Editor: What trademark issues are raised by companies using the Internet?

Hewitt:
There has been a litany of issues surrounding Internet sites. The first issues involved the use of trademarks on Internet sites and in domain names. These were followed by domain name protection issues that have been addressed by the policies of ICANN (Internet Corporation for Assigned Names and Numbers), which has a uniform dispute resolution procedure called UDRP that allows a trademark or domain name owner to challenge a third party's misappropriation of a domain name. The Anti-Cyber Squatting Consumer Protection Act (ACPA) also protects domain names. A recent issue concerning trademarks is the use of links to connect to a competitor's website. For example, a competitor might link to Company X's website so that if a consumer searches online for Company X by its trademark, the search may display links to the competitor's site. Company X's trademark is being misused by a competitor to siphon off customers through exposure to the competitors mark if such cross-linking causes a likelihood of confusion.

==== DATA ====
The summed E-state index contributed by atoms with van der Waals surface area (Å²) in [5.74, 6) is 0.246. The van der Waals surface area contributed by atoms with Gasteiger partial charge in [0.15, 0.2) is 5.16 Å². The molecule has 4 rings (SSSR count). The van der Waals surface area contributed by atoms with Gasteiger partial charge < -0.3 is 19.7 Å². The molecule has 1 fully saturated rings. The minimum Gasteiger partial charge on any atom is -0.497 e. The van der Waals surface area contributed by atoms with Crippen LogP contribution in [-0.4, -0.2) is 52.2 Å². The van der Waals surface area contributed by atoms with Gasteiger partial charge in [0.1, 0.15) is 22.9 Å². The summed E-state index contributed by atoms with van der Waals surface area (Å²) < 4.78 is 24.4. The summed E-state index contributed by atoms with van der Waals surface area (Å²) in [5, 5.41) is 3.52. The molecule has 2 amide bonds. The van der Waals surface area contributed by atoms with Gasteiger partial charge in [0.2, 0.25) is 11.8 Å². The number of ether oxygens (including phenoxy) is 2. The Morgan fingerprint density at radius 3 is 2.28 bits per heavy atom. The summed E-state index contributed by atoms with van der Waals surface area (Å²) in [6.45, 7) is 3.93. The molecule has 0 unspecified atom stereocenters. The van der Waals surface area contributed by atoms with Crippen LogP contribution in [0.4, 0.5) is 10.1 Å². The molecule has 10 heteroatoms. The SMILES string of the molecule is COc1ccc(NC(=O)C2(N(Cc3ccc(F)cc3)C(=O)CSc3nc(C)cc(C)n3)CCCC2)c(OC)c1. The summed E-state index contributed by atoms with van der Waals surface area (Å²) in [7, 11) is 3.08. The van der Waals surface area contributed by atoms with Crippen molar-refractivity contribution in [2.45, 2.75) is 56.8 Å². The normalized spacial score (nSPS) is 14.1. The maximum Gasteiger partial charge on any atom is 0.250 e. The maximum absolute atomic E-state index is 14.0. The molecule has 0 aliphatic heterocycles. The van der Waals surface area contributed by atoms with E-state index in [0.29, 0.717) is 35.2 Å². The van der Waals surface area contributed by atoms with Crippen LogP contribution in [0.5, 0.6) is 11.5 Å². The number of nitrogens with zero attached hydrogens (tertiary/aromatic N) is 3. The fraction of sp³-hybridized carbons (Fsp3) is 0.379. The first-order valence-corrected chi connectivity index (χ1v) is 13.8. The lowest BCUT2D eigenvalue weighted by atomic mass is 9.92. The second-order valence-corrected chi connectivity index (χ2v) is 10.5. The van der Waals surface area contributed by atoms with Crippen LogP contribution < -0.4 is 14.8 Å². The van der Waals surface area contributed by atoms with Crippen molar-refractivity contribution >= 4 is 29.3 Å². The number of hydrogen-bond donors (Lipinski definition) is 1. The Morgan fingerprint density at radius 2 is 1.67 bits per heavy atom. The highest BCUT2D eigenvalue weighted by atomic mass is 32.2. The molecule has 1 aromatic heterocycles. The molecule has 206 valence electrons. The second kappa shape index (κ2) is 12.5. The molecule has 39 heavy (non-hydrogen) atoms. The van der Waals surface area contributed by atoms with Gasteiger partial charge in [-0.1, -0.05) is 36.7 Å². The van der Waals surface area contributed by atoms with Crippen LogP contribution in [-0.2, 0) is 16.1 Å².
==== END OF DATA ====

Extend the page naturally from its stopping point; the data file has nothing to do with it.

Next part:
Editor: Can you provide some anecdotal evidence of practices that should be avoided in managing IP?
Hewitt:
Avoiding willful infringement is one of the biggest challenges to alleged infringers today. Once a company receives notice of a patent such as through an offer of license, the company has a duty to investigate to determine if it is infringing the patent rights. If the noticed company does not form a good faith and reasonable belief that the noticed patent is invalid or not infringed, its actions may be found by a court or jury to constitute willful infringement, exposing the infringer to paying triple actual damages plus attorneys fees. Even though investigating noticed patents is expensive, the potential economic impact of triple damages and attorneys fees require that a noticed company reasonably investigate every claim of patent infringement or offer of license.

Editor: Are there times when you advise a client to keep a novel business process or invention a trade secret rather than attempting to patent it?

Hewitt: